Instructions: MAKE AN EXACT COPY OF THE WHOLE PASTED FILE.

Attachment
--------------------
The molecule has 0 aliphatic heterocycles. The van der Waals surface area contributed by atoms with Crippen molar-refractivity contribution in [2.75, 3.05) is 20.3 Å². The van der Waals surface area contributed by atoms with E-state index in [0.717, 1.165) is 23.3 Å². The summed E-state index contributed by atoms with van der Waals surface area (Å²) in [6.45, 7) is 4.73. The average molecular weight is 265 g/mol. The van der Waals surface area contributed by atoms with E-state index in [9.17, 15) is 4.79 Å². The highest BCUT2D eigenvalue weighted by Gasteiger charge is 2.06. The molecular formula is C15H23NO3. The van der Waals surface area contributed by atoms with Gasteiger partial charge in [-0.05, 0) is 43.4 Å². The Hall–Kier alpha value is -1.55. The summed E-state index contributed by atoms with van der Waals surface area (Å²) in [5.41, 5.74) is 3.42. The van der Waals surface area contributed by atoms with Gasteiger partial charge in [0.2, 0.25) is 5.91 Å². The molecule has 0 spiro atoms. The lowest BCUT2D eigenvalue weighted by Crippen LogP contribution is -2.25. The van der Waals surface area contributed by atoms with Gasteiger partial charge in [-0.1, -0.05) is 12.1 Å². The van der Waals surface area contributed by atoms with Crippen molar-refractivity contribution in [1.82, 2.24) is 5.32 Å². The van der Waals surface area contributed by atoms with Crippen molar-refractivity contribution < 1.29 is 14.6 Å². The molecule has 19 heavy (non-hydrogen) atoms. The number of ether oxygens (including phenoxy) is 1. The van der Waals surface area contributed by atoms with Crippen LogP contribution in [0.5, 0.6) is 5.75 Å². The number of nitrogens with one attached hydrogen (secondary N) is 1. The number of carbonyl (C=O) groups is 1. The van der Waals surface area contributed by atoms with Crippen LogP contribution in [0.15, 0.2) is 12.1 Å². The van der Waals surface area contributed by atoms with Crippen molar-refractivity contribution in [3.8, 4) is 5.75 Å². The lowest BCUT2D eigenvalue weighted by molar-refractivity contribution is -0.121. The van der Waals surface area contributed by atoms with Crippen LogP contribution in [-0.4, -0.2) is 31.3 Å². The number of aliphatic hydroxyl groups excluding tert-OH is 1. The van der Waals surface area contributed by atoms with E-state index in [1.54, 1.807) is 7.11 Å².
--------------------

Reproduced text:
The molecule has 0 aliphatic heterocycles. The van der Waals surface area contributed by atoms with Crippen molar-refractivity contribution in [2.75, 3.05) is 20.3 Å². The van der Waals surface area contributed by atoms with E-state index in [0.717, 1.165) is 23.3 Å². The summed E-state index contributed by atoms with van der Waals surface area (Å²) in [6.45, 7) is 4.73. The average molecular weight is 265 g/mol. The van der Waals surface area contributed by atoms with E-state index in [9.17, 15) is 4.79 Å². The highest BCUT2D eigenvalue weighted by Gasteiger charge is 2.06. The molecular formula is C15H23NO3. The van der Waals surface area contributed by atoms with Gasteiger partial charge in [-0.05, 0) is 43.4 Å². The Hall–Kier alpha value is -1.55. The summed E-state index contributed by atoms with van der Waals surface area (Å²) in [5.41, 5.74) is 3.42. The van der Waals surface area contributed by atoms with Gasteiger partial charge in [0.2, 0.25) is 5.91 Å². The molecule has 0 spiro atoms. The lowest BCUT2D eigenvalue weighted by Crippen LogP contribution is -2.25. The van der Waals surface area contributed by atoms with Gasteiger partial charge in [-0.1, -0.05) is 12.1 Å². The van der Waals surface area contributed by atoms with Crippen molar-refractivity contribution in [1.82, 2.24) is 5.32 Å². The van der Waals surface area contributed by atoms with Crippen molar-refractivity contribution < 1.29 is 14.6 Å². The molecule has 19 heavy (non-hydrogen) atoms. The number of ether oxygens (including phenoxy) is 1. The van der Waals surface area contributed by atoms with Crippen LogP contribution in [0.5, 0.6) is 5.75 Å². The number of nitrogens with one attached hydrogen (secondary N) is 1. The number of carbonyl (C=O) groups is 1. The van der Waals surface area contributed by atoms with Crippen LogP contribution in [0.15, 0.2) is 12.1 Å². The van der Waals surface area contributed by atoms with Crippen molar-refractivity contribution in [3.8, 4) is 5.75 Å². The lowest BCUT2D eigenvalue weighted by molar-refractivity contribution is -0.121. The van der Waals surface area contributed by atoms with Crippen LogP contribution in [-0.4, -0.2) is 31.3 Å². The number of aliphatic hydroxyl groups excluding tert-OH is 1. The van der Waals surface area contributed by atoms with E-state index in [1.54, 1.807) is 7.11 Å².